Trochanteric Bursitis—also known as hip bursitis—occurs when the bursae that line the hip suffer inflammation or injury. A common source of hip pain, trochanteric bursitis results in burning pain on the outside flank of the hip.
Your bursae, pronounced bur-say, are protective fluid-filled sacs that can be found in proximity to the joints throughout the body. These sacs act as friction-absorbing cushions that provide a buffer between two opposing parts of the body as they move. We can find bursae between our bones and muscles, as well as between our bones and their supporting tissues. For example, your trochanteric bursae sit between your hip bone and the connective tissue that runs over it.
In addition, these two bursae lie on the outside of the upper thigh bone, known as the greater trochanter. They sit between the bone itself and the iliotibial band. A set of connective fasciae, the iliotibial band runs from the hip, over the trochanter bone, and down the side of the leg to the knee. As we move, this band glides smoothly over the trochanter bone with the help of the trochanteric bursae. These bursae are not made of steel, however. Our trochanteric bursae can become irritated over time and with the interference of many differ factors.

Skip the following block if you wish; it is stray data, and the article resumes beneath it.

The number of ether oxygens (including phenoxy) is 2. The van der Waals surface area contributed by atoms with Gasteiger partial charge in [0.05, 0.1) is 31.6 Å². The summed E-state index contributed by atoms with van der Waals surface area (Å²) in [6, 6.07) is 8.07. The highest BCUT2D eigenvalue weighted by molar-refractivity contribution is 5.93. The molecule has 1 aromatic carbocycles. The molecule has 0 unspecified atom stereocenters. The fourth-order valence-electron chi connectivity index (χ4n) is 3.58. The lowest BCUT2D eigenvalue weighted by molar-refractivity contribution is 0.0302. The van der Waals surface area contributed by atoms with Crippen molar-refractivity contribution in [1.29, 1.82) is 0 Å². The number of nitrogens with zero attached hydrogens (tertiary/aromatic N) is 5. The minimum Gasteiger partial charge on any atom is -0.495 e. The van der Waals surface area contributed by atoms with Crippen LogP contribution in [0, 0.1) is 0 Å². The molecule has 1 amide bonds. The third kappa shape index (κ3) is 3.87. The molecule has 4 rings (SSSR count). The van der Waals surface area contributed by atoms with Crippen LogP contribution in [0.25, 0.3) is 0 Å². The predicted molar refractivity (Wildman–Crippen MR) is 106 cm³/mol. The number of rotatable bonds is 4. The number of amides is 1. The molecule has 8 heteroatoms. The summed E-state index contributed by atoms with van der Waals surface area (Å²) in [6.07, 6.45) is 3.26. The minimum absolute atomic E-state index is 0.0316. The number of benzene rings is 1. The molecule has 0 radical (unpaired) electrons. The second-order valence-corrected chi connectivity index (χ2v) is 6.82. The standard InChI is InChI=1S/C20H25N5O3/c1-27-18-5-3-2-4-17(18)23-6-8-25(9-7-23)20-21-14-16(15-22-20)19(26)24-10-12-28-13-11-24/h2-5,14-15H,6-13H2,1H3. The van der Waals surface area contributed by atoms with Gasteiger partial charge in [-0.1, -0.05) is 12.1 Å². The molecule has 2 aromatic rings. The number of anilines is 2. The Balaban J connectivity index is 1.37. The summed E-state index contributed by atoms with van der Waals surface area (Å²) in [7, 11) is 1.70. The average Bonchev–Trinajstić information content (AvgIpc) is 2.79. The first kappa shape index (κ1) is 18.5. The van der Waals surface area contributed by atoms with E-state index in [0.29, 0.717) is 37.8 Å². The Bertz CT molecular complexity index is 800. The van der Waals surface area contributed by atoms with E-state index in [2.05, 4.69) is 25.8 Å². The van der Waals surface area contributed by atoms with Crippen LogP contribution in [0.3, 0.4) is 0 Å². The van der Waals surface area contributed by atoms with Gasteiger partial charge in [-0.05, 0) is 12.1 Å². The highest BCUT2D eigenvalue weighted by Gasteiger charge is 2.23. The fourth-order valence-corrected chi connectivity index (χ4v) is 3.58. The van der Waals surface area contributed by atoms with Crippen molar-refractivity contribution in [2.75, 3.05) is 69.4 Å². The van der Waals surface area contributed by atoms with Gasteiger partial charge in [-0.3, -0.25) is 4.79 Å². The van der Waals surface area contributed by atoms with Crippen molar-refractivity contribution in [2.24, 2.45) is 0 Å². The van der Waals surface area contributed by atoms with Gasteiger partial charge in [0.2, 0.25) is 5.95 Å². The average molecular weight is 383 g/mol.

Causes of Trochanteric Bursitis:
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Initially, the bursae may sound like small, inconsequential aspects of our anatomy. However, the painful symptoms associated with hip bursitis often debunk this misconception. Remember: our bursae are crucial in facilitating the fluid, pain-free movement of out joints. Whatever the cause of your hip bursitis, the symptoms will speak to this point. For example, signs of hip bursitis often include:
However, the symptoms of trochanteric bursitis will depend on the person and severity of the inflammation. Symptoms may be minor, subsiding with a little rest and some ibuprofen. For others, the pain can build to excruciating levels, holding sufferers back from family and the things they love. The good news, however? A variety of successful and lasting treatment options can deliver long-term relief from trochanteric bursitis.
Our team of spine experts at NJ Spine & Ortho possesses decades of experience in treating trochanteric bursitis. Armed with today’s leading diagnostic and treatment tools, we can help you find the right course of treatment.
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Treatments for trochanteric bursitis will depend upon the severity of the pain and inflammation. Nonsteroidal anti-inflammatory NSAIDs like ibuprofen will often be recommended. For more severe inflammation, your physician may write a script for prescription-strength painkillers.
In addition, your doctor may administer corticosteroid injections to provide you with temporary relief. This minimally invasive option can reduce pain and inflammation in the joint, allowing for healing to occur. However, the effects of these injections only last for a limited amount of time. So, your doctor will need to give a series of injections over many months.
For more severe circumstances, your condition may require surgery. But before jumping to any conclusions, take some time to discuss your treatment options with a physician. Our team of spine experts at NJ Spine & Orthopedic specializes in the diagnosis and treatment of orthopedic conditions, like trochanteric bursitis. Our surgeons will help you find the least invasive and most successful options for you.
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